Moody’s Investors Service said in a research note last month that the group plans to spend 5 million to ready the property for guests.
Built at a cost of .4 billion, the resort has been vacant since September 2014, when it closed due to financial troubles after operating for only 2½ years.
Deifik said in an interview that he closed on the failed 47-story casino resort last week.
His Atlantic City venture, AC Ocean Walk, paid 0 million for the property, with plans to reopen it this summer with 1,399 rooms as the Ocean Resort Casino, according to an online release posted later Monday.
His company, Polo North Country Club Inc., said in a separate release that he had acquired the resort “to keep and not sell.” He blamed “New Jersey’s buddy system” for the failure to realize his plans for the site.
Polo North said it retains more than 60 other area properties after the casino sale and “will move forward and be a spark for catalyzing positive economic movement in Atlantic City.” Deifik comes to Atlantic City after a career that included steering American Nevada Co., the property-development division of Henderson, Nev.-based Greenspun Corp., through the Great Recession in one of the nation’s hardest real estate markets.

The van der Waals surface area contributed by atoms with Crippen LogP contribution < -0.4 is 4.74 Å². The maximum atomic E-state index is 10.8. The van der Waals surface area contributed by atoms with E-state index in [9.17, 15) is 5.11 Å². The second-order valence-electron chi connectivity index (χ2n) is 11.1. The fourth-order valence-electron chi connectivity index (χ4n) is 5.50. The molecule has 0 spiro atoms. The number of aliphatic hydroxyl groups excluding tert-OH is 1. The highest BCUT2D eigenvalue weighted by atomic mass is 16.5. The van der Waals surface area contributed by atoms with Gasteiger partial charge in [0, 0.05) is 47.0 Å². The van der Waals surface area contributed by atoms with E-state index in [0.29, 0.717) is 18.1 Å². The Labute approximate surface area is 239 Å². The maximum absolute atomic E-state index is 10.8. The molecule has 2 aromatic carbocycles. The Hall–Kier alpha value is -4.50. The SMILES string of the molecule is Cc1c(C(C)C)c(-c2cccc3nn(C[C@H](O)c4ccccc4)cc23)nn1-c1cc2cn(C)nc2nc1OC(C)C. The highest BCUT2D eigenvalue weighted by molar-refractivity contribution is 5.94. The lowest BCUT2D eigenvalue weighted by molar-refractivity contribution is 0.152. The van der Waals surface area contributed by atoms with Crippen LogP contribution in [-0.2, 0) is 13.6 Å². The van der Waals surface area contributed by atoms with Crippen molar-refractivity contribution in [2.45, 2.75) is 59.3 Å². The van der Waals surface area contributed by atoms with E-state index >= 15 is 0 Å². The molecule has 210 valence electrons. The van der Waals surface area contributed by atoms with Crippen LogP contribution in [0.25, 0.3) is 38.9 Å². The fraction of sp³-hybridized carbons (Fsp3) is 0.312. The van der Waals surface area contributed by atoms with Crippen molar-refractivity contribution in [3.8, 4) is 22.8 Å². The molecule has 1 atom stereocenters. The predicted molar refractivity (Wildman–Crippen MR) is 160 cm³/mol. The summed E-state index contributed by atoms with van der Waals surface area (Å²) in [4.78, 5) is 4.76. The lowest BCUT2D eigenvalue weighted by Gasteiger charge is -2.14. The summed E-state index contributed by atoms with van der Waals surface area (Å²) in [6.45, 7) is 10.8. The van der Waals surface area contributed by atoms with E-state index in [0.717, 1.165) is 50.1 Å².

'In fact, the Golden Nugget designed and built an Asian gaming area and restaurant to specifically attract Asian guests to the casino.
“The rising tide can lift everybody, as long as the market expands,” he said Deifik, now president and chief executive of Denver-based Integrated Properties Inc., picks up on the troubled tenure of Wellington, Fla.-based developer Glenn Straub, who bought the Revel out of bankruptcy for million in April 2015.
Less than a mile and a half down the Boardwalk, the Trump Plaza Hotel & Casino remains an empty deteriorating hulk, while many of the storefronts at Caesars Atlantic City Hotel & Casino’s former shopping pier, now called the Playground, remain vacant.
Still, the plans to reactivate the former Revel come amid a spate of upbeat developments for the seashore town, including the scheduled reopening this summer of the former Trump Taj Mahal as the Hard Rock Hotel & Casino and the ongoing construction of a new residential campus in the city for Stockton University.
When he answered, he was rushed by four Golden Nugget employees who pinned him against the wall and searched him and his belongings, according to his lawsuit.
'The Golden Nugget values all of its customers and would never discriminate against anyone, including the Asian community,' it said in a statement.